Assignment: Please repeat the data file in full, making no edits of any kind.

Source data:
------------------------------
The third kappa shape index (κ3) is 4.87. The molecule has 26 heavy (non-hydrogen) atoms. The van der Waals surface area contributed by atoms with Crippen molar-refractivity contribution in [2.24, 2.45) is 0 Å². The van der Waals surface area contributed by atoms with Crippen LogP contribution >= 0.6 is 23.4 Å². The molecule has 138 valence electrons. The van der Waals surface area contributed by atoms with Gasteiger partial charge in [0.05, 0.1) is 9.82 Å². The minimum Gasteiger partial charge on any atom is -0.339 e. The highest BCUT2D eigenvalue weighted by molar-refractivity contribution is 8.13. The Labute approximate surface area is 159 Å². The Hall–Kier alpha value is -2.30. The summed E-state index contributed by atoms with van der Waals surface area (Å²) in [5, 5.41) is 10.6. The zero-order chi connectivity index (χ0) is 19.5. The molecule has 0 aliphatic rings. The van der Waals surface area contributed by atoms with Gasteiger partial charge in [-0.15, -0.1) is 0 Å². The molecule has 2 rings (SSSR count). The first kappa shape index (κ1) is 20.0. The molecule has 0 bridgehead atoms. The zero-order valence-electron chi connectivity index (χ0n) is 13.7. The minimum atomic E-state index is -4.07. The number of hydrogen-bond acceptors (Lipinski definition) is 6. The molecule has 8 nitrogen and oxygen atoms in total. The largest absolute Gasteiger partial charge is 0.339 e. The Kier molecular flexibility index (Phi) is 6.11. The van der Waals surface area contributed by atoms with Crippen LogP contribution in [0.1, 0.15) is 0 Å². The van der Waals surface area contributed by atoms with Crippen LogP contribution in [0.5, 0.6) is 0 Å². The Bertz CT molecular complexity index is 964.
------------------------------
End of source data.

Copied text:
The third kappa shape index (κ3) is 4.87. The molecule has 26 heavy (non-hydrogen) atoms. The van der Waals surface area contributed by atoms with Crippen molar-refractivity contribution in [2.24, 2.45) is 0 Å². The van der Waals surface area contributed by atoms with Crippen LogP contribution >= 0.6 is 23.4 Å². The molecule has 138 valence electrons. The van der Waals surface area contributed by atoms with Gasteiger partial charge in [0.05, 0.1) is 9.82 Å². The minimum Gasteiger partial charge on any atom is -0.339 e. The highest BCUT2D eigenvalue weighted by molar-refractivity contribution is 8.13. The Labute approximate surface area is 159 Å². The Hall–Kier alpha value is -2.30. The summed E-state index contributed by atoms with van der Waals surface area (Å²) in [5, 5.41) is 10.6. The zero-order chi connectivity index (χ0) is 19.5. The molecule has 0 aliphatic rings. The van der Waals surface area contributed by atoms with Gasteiger partial charge in [-0.15, -0.1) is 0 Å². The molecule has 2 rings (SSSR count). The first kappa shape index (κ1) is 20.0. The molecule has 0 bridgehead atoms. The zero-order valence-electron chi connectivity index (χ0n) is 13.7. The minimum atomic E-state index is -4.07. The number of hydrogen-bond acceptors (Lipinski definition) is 6. The molecule has 8 nitrogen and oxygen atoms in total. The largest absolute Gasteiger partial charge is 0.339 e. The Kier molecular flexibility index (Phi) is 6.11. The van der Waals surface area contributed by atoms with Crippen LogP contribution in [0.1, 0.15) is 0 Å². The van der Waals surface area contributed by atoms with Crippen LogP contribution in [0.5, 0.6) is 0 Å². The Bertz CT molecular complexity index is 964.